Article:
That's basically, it's basically an API that is done really the web Way. And today, most API's are built that way are built using restful constructs. But back when the first versions of DPCs standards were written, it wasn't the case, there was another set of standards that was dominating called ws star services or soap services. That was more like Enterprise E integrations which almost entirely died nowadays.


    Steve Statler 16:50

    And so we're optimistic it's a better standard. The planet is in a stage where there's massive pressure on supply chains, there's war, there's famine, disease. And there's also new use cases like biome online pick up in store and delivery that mean that we just need, and and also environmentally, we're being held to high standards, as well. And there's legislation that is driving carbon accounting, and that sort of thing. Does EPCIS have a role to play in that in the car? And


    Dominique Guinard 17:28

    absolutely, and I think there's one piece that you're kind of not mentioning explicitly, which I think is important is the consumer push for transparency. I mean, there's a real push from consumers and brands who actually are transparent and provide accurate, detailed information when nowadays, right. And that's super important, because to be able to provide this kind of transparency, traceability information. Without doing like just rolling, broad greenwashing, or kind of totally abstract ways of describing it, you need the data, and to have the data in it, to capture it, and to capture it in a standard way.


    Steve Statler 18:07

    So that's one


    Dominique Guinard 18:09

    big aspect.


    Steve Statler 18:10

    So EPCIS can be a means of tracking the carbon footprint, the actual carbon footprint, rather than the estimated carbon footprint at each stage. Is that fair to say?


    Dominique Guinard 18:22

    It? Yeah, it can be on its own, though. There's no construct in the BCS standard that will let you just extract the carbon footprint, right. But you know, where the goods have transited and that's, that's very useful. And carbon footprint is one aspect, but it's the whole transparency around how is the item produced? Is it organic cotton? Can you prove it? You know, these kinds of things? I think carbon is one aspect, but there are many more aspects to it. Transparency use case.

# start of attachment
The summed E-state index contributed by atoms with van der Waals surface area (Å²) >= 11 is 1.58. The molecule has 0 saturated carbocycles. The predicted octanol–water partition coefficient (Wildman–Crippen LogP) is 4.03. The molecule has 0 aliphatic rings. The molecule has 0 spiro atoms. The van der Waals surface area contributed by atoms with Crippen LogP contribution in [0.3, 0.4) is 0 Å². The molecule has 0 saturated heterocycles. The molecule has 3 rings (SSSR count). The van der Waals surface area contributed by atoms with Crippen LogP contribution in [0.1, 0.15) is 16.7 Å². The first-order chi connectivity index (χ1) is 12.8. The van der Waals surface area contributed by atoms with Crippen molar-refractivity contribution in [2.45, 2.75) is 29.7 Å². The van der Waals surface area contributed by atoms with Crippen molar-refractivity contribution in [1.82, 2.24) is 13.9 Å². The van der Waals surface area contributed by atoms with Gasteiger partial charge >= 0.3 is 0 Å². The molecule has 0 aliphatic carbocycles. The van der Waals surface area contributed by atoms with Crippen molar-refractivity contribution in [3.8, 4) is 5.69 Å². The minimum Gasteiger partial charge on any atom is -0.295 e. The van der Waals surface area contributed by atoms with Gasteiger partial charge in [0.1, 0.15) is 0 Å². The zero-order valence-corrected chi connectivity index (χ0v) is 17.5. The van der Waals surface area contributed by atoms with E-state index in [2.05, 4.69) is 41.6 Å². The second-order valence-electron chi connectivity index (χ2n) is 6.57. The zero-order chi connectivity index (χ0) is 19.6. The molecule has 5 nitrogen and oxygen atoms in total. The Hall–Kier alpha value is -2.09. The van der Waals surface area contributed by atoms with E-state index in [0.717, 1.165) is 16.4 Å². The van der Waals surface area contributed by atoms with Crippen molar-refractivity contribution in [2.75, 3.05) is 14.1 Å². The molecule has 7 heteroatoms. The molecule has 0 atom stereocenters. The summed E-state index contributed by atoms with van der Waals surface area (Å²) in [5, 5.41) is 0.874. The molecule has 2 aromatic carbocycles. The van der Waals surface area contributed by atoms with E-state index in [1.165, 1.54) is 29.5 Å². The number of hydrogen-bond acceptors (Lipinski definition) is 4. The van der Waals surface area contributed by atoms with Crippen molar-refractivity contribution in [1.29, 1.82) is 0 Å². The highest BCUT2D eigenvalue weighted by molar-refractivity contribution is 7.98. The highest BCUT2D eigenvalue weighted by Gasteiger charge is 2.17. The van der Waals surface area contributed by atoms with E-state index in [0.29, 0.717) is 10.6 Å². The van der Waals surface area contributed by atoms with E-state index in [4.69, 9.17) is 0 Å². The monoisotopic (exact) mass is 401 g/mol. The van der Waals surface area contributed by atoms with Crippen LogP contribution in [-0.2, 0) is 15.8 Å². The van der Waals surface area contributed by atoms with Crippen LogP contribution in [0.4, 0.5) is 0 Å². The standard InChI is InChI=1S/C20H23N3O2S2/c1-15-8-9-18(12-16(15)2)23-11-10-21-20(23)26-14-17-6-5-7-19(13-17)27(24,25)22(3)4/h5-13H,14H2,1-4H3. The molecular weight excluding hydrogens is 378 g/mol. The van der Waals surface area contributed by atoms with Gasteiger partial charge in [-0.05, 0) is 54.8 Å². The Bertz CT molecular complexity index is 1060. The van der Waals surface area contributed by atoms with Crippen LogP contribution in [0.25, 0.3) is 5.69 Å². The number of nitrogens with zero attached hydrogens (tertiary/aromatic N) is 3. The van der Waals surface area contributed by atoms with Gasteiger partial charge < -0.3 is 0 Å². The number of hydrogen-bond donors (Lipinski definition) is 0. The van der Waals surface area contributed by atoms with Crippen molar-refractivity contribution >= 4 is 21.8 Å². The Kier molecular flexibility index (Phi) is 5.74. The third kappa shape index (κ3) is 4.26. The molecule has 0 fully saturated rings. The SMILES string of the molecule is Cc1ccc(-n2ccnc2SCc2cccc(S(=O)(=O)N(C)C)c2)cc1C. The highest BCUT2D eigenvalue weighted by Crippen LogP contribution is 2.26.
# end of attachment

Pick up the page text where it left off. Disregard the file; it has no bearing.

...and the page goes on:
Steve Statler 18:54

    Makes sense. So how does this compare to EDI? So I was at the GS One Connect show in San Diego just down the road from our offices. In fact, we had a group of folks from from ame and GS one come to visit our offices. We want to have more open houses like that. But I was at the show and there's a lot of EDI players in the EDI, Edi. Sorry at the GS one conference. How does EPCIS compare with EDI?


    Dominique Guinard 19:32

    So I'm not an EDI specialist, right. I know EDI, but it's not something that I've extensively worked with but the main differences that EDI is really about is really about you know the transactions in the supply chain are usually paper based is to digitize that right when we exchange when you exchange goods with I don't know a gun off, you know, transporting from all warehouse to another place and there's an actual exchange or there's paperwork that's done at the border. This is where EDI can help you. PCI is a lot more granular than EDI because it's really capturing every single step, not just the steps that absolutely require paper, paper trails. So EDI is a replacement for this paper documents. EPCIS is really, we want traceability across the board the entire lifecycle of the item, capturing every single step.


    Steve Statler 20:29

    So it seems like EPCIS is a great complement to serialization. But can you use it without serialization?


    Dominique Guinard 20:39

    You couldn't before. And the reality is that while the standard didn't allow that, what we discovered is that most users of the standards were actually also track tracking GTIN level. So class level today it can support it. And as because of the Trojan horse that's in the standard, and that's the digital link, which basically can support sterilized but also non serialized or also partially sterilized as in batch level, for instance. So anything that the digital link supports today can be supported. By EPCs. Having said that, you really unveil the power of UPC is if you use item level, that's really when it becomes the most interesting,


    Steve Statler 21:23

    where each it's not just I've got a SKU for a certain type of product. I've actually every single product has a digital passport, it's an individual, you can see where it has come from who's owned it, how many times it's been washed in a washing machine, or I'm assuming EPCIS could support that, like I want to record every time I've washed my my jeans or something.


    Dominique Guinard 21:50

    Yeah, medicine a use case is a use case we're not totally unfamiliar with today.